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HARVARD — Some time after selectmen took on the role of quasi-building committee for the Town Hall renovation project, a clear path has finally been set: “1B,” the affordable option the board voted for several weeks ago.

But there’s a fork in the road that selectmen have agreed to explore as well: Moving out.

Tuesday night, that alternative direction, call it a “road not taken” opportunity too practical to pass up, sparked some surprising public comments.


The 1B option was among a handful of choices the architects came up with in response to the selectmen’s directive to downsize the Town Hall building project, which had gone $1 million over budget, so it could be completed with the rest of the construction nest egg.

With the original plan off the drawing board after Town Meeting said no to more funding and selectmen took over the project, they recently have been moving forward on 1B, via a two-phased approach in which exterior and structural problems would be fixed first.

In this “bifurcated” version of the chosen path, interior reconfiguration targeted to municipal “programs” would be tabled while the board explores moving to leased space.

Town Administrator Tim Bragan introduced this bold new idea at a previous meeting and got a green light to start the “procurement process” aimed at finding suitable long-term lease options for town offices, with or without school administration sharing the space.

Town Hall, meanwhile, buttoned up, battened down, structurally sound and historically preserved, would stand as a landmark in the town center and could be used for other community purposes, as it was in the past.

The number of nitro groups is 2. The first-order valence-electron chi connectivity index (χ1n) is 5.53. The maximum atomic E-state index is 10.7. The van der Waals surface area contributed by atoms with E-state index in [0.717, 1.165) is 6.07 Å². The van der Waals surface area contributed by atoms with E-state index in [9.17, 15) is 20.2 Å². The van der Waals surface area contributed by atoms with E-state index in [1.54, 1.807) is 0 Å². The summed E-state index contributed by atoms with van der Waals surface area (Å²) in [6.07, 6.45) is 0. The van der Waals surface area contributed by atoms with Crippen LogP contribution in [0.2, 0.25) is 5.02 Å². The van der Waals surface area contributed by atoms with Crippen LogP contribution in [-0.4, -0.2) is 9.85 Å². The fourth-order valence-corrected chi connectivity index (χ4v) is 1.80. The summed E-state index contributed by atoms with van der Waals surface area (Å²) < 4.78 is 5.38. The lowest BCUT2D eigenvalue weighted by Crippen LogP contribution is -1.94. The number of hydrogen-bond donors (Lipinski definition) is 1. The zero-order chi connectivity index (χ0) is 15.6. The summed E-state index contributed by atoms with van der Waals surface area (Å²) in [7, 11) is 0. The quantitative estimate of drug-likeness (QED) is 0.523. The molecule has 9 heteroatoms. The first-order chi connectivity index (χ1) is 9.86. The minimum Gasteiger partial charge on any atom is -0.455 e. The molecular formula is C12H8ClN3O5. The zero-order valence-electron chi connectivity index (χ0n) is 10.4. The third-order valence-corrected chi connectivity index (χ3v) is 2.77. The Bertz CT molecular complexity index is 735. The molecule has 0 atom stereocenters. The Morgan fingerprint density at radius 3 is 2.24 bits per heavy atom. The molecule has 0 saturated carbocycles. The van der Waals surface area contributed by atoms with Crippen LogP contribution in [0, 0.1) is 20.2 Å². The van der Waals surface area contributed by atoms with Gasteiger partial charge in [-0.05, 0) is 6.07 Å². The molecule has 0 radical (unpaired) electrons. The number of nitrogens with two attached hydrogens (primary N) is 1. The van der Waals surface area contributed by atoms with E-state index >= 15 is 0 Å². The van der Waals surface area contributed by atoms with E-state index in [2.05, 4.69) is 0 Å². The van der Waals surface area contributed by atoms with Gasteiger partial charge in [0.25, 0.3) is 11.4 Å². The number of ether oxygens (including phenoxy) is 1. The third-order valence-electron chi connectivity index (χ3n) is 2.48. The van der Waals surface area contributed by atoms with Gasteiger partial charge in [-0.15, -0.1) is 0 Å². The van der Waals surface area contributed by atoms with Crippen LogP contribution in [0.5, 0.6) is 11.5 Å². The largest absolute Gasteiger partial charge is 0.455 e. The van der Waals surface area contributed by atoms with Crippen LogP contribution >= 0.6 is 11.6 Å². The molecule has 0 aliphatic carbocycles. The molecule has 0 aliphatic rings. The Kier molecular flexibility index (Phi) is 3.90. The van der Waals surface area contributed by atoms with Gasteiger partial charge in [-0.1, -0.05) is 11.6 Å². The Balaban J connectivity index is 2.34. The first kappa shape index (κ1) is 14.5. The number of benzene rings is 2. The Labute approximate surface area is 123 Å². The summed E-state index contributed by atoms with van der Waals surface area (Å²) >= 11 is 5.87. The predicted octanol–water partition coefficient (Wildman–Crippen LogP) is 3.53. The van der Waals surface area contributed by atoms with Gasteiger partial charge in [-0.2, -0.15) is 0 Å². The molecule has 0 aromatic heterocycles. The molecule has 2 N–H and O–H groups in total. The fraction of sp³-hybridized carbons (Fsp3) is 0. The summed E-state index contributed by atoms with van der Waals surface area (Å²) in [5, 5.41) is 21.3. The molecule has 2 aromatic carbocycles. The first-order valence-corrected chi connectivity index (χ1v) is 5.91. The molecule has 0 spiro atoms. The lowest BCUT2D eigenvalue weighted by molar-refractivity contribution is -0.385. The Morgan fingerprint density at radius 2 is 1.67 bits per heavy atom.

Last week, several residents spoke in support of Bragan’s proposal.

Paul Willard said he recalled when Town Hall housed no municipal offices at all.

Many years ago, the police chief worked from home, as did the dispatcher and the town clerk’s office was across the street, he said.

In those days, Town Hall was a community gathering spot, with staged performances and other “fun” things he’d like to see reprised. “Let’s get town offices out of this building,” Willard said.

His brother, Wendell Willard, agreed. “Moving town offices into leased space is one of the best ideas that’s come along in a long time,” he said. Noting how some older, longtime residents struggle to stay in town as taxes continue to rise, he said saving money is a “grand” idea. Besides, it will make this building a better asset, he said.

Former selectman and retired fire chief Peter Warren, citing his support for the Town Hall project and his disappointment that it hasn’t happened yet, said he’d warmed up to the notion that town offices could “conceivably” be located elsewhere, in “a very visible” spot on Ayer Road.

“Not so long ago, several offices were not here,” he said. But the building was still a community resource, used as a volunteer facility, to host plays, even for town meetings.

Barely adequate for municipal functions now in terms of space, the landlocked building lacks expansion potential, Warren noted.

That could be a problem down the road, with the disposition of Devens looming, he said.

If the town takes back jurisdiction of its historic boundaries within the former military base, assuming responsibility for infrastructure maintenance and providing public services for its businesses and residences, it would mean added employees, Warren reasoned and some of the new hires would need office space. Town Hall won’t be big enough to accommodate them, he said.